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I keep getting segmentation faults but i have no clue why, i figured out where my segmentation fault was but dont know how to fix it.

struct node {
        int line;
        int count;
        char* word;
        struct node* next;
};

struct node* nodeGetPreviousNode (struct node* head, struct node* node)
{
        //return the previous node given the node
        while(((head) != NULL) ||((head)->next != node))
        {
                (head) = (head)->next;
        }
        return (head);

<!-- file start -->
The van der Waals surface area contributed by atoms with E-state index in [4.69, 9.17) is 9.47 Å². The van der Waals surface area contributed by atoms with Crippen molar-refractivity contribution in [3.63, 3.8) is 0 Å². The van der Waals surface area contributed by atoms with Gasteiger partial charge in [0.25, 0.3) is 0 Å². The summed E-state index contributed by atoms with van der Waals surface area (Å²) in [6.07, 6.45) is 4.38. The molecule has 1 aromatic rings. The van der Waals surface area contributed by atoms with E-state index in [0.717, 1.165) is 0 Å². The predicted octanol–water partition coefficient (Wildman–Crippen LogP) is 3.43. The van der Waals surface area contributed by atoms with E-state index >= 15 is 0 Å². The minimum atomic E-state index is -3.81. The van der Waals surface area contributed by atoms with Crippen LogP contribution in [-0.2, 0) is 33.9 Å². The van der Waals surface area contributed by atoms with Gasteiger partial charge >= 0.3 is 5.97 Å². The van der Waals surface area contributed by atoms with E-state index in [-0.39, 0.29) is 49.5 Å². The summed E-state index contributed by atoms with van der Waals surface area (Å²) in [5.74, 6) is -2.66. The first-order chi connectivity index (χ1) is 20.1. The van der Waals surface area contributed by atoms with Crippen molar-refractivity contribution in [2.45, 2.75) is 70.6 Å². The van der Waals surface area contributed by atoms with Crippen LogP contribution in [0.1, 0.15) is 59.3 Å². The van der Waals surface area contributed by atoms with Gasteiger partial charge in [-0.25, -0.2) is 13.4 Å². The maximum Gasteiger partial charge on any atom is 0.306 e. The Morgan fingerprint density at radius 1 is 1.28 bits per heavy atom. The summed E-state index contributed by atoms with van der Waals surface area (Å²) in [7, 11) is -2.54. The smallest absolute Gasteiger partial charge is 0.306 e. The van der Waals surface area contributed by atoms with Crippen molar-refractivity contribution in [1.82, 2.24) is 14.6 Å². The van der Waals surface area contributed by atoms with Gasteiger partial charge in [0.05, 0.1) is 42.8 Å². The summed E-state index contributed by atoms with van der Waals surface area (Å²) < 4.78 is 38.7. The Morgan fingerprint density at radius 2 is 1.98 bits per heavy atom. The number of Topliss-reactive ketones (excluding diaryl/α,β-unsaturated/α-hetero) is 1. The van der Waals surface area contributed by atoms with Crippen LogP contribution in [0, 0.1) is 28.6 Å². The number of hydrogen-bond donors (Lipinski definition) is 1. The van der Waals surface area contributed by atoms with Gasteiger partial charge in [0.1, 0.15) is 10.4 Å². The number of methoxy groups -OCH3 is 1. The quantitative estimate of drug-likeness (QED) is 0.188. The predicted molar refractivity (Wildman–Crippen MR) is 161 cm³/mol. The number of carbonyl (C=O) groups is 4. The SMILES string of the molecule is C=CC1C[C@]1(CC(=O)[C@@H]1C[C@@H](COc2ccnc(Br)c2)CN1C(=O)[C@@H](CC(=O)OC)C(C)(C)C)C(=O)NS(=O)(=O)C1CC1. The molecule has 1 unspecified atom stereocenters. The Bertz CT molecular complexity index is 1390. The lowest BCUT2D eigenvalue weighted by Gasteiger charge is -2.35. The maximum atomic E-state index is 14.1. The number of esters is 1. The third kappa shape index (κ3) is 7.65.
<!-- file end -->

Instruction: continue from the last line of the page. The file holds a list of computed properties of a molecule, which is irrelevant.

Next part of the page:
}
share|improve this question
    
So where is it? – Joe Feb 25 '13 at 13:55
while(((head) != NULL) ||((head)->next != node))

will evaluate (head)->next != node, dereferencing head when head is NULL

Did you mean to use && instead?

share|improve this answer
    
True, I'm not sure how C evaluates but things to the right of || can only ever not be evaluated if the first is true--first being false is not enough to conclude whether the expression as a whole is true or false. – j.i.h. Feb 25 '13 at 13:58
    
I should have seen my code more thoroughly. Thank you. – user2067720 Feb 25 '13 at 13:58
1  
Curses! Beaten! – cwallenpoole Feb 25 '13 at 14:00
1  
@j.i.h. The && and || operators are guaranteed to fully evaluate the left operand before the right one. – Lundin Feb 25 '13 at 14:54
    
Right, that's what I was trying to point out for the uninitiated (the short-circuiting). – j.i.h. Feb 25 '13 at 19:14

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